To ask questions we need a space. Reading, writing, learning is one thing, shaking up your preconceptions, disagreeing face to face and dancing wildly late at night is another. The FiLiA Conference is thus a unique experience for any feminist. It is for young women specifically that Radical Girlsss was born. The youth branch of the European Network of Migrant Women and Girls aims to foster a space of critical thinking, sisterhood and solidarity. Tired of fake activism behind our screens, the isolation that comes with it, the lies we are told about sexuality, lack of boldness, we fight back. Radically.
The doctor with the male brain and the female body
Queer theory draws inspiration from Monsieur Michel Foucault who described ‘biopolitics’, the politics of the bodies. It is a great irony that Foucault exposed the medical body for being shaped by political needs and that queer activists defend transsexualism. It is after all the British Medical Association that came up with ‘pregnant person’. The Endocrine Society is obviously over the moon. The pathologizing ‘phobia’ is the preferred term for people discriminating others.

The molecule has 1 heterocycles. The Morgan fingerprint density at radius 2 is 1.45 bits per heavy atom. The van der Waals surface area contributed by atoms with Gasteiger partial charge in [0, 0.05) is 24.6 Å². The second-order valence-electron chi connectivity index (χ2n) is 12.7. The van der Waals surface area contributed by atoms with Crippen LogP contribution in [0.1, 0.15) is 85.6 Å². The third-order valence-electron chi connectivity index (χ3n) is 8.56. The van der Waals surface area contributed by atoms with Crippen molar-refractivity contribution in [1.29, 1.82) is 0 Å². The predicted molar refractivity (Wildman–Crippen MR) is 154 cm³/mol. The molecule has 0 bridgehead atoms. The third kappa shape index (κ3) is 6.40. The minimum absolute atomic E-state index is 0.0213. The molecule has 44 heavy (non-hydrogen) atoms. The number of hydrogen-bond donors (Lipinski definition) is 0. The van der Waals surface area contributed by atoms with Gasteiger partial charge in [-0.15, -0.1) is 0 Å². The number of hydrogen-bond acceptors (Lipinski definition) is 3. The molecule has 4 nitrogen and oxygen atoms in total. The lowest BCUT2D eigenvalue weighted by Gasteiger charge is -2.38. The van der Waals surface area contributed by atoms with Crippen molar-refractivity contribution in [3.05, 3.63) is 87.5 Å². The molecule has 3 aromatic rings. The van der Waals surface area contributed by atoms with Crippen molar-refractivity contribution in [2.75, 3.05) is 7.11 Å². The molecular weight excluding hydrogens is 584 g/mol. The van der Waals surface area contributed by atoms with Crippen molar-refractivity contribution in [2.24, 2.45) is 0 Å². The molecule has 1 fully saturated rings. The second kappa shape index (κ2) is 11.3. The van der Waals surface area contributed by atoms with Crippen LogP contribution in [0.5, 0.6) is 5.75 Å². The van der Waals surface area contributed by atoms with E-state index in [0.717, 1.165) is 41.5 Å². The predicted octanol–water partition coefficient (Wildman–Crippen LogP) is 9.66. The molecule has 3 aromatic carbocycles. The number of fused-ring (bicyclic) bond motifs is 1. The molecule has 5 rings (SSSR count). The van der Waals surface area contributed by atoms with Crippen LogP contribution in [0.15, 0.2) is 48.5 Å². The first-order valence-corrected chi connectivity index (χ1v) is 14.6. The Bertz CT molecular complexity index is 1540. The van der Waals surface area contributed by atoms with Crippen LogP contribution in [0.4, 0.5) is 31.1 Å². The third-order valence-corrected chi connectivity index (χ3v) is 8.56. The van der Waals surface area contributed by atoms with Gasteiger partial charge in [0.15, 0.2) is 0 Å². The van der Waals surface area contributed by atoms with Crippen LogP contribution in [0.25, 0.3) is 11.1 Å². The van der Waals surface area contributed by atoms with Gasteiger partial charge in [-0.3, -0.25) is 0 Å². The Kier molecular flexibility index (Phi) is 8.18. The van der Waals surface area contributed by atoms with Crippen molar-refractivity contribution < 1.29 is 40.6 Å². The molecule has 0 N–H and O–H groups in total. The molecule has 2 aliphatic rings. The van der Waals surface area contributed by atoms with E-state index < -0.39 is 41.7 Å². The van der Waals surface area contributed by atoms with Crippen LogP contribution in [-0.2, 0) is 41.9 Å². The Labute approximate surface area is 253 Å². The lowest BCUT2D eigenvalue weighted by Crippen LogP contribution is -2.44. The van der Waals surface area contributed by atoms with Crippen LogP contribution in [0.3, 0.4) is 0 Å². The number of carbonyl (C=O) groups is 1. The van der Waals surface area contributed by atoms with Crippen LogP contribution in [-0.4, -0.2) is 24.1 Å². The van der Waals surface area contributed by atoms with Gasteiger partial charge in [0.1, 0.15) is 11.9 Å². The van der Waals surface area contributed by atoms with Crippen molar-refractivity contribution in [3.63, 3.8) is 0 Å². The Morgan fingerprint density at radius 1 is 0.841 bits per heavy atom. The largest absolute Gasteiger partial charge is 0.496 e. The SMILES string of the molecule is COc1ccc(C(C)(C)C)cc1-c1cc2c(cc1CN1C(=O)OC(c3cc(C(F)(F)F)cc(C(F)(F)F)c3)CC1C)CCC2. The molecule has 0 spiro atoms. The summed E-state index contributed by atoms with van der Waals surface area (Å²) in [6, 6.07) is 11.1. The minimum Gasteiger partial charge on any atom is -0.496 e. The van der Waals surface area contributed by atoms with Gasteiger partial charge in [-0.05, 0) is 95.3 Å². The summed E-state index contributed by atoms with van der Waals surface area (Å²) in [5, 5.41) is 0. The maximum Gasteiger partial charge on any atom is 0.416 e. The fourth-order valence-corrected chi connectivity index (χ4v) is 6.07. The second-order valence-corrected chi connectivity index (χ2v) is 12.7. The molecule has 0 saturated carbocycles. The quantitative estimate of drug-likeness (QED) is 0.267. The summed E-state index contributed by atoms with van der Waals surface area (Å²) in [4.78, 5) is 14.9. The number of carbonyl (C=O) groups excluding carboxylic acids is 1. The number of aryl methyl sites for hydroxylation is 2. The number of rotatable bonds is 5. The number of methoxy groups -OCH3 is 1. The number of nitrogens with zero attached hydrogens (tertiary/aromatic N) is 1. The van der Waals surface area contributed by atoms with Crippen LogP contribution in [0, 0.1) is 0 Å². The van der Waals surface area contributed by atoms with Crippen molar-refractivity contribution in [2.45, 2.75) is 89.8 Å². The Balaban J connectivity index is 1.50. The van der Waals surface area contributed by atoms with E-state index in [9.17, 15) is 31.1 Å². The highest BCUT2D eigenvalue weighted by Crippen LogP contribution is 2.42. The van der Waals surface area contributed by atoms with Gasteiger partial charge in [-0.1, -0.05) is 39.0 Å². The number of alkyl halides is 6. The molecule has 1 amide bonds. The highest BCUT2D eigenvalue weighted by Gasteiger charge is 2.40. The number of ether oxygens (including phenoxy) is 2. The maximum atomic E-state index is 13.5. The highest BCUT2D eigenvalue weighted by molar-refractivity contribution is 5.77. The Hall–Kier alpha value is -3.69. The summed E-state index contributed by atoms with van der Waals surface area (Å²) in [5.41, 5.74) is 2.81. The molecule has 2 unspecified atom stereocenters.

Retrieved from https://drafthouse.com/show/the-man-with-two-brains
Cassandra is the beautiful daughter of the king of Troy. In one version of her myth, the god Apollo falls in love with her. To seduce her he gives her the power of predicting the future. She rejects him. He punishes her by cancelling the gift he had made: she will still be able to predict the future, but no one will believe her. Her mouth left open he spits in it. Her open mouth is his, she can shout but she will no longer be heardxxi.
She was already perceived as a little crazy, when she warned her fellow Trojans against the infamous horse. Her status as crazy becomes official. She is laughed at. Discarded. Insulted. In a desperate attempt against the inevitable, she tries to burn the horse. She will be stopped. They will diexxii.
In face of a mounting postmodern world order, the feminist movement is facing a dire attack. When we say: ‘name the problem: male violence’, queer activist reply: naming the problem is the problem. Don’t shoot the messenger. Or the message won’t pass on to the next generations. For the principal danger of the current political discourse directed at young women is not just about making us active agents of male violence against us but to build a wall between our feminist mothers and us, killing a radical movement at the root.